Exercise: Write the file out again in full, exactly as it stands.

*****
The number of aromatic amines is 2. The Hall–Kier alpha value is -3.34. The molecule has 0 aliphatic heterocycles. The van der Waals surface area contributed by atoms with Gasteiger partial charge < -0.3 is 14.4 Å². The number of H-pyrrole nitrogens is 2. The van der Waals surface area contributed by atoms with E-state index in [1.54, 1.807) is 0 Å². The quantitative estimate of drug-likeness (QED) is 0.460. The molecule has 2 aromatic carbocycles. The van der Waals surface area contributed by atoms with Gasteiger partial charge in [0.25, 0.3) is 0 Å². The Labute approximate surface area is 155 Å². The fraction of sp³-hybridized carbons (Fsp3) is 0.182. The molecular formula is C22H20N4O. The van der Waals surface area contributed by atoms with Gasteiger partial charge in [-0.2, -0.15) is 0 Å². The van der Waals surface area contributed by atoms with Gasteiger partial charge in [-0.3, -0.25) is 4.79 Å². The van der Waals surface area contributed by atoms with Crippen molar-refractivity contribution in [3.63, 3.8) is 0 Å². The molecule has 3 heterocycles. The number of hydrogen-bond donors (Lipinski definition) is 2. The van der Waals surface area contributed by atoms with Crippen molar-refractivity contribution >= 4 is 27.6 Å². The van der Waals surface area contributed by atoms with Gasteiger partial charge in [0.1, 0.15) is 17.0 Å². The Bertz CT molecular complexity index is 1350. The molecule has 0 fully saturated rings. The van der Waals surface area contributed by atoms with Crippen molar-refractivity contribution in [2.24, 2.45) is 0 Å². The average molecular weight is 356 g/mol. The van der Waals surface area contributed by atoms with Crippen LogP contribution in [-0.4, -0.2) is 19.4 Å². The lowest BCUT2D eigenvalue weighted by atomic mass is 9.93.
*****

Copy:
The number of aromatic amines is 2. The Hall–Kier alpha value is -3.34. The molecule has 0 aliphatic heterocycles. The van der Waals surface area contributed by atoms with Gasteiger partial charge < -0.3 is 14.4 Å². The number of H-pyrrole nitrogens is 2. The van der Waals surface area contributed by atoms with E-state index in [1.54, 1.807) is 0 Å². The quantitative estimate of drug-likeness (QED) is 0.460. The molecule has 2 aromatic carbocycles. The van der Waals surface area contributed by atoms with Gasteiger partial charge in [0.25, 0.3) is 0 Å². The Labute approximate surface area is 155 Å². The fraction of sp³-hybridized carbons (Fsp3) is 0.182. The molecular formula is C22H20N4O. The van der Waals surface area contributed by atoms with Gasteiger partial charge in [-0.2, -0.15) is 0 Å². The van der Waals surface area contributed by atoms with Gasteiger partial charge in [-0.3, -0.25) is 4.79 Å². The van der Waals surface area contributed by atoms with Crippen molar-refractivity contribution in [3.63, 3.8) is 0 Å². The molecule has 3 heterocycles. The number of hydrogen-bond donors (Lipinski definition) is 2. The van der Waals surface area contributed by atoms with Crippen molar-refractivity contribution >= 4 is 27.6 Å². The van der Waals surface area contributed by atoms with Gasteiger partial charge in [0.1, 0.15) is 17.0 Å². The Bertz CT molecular complexity index is 1350. The molecule has 0 fully saturated rings. The van der Waals surface area contributed by atoms with Crippen molar-refractivity contribution in [2.24, 2.45) is 0 Å². The average molecular weight is 356 g/mol. The van der Waals surface area contributed by atoms with Crippen LogP contribution in [-0.4, -0.2) is 19.4 Å². The lowest BCUT2D eigenvalue weighted by atomic mass is 9.93.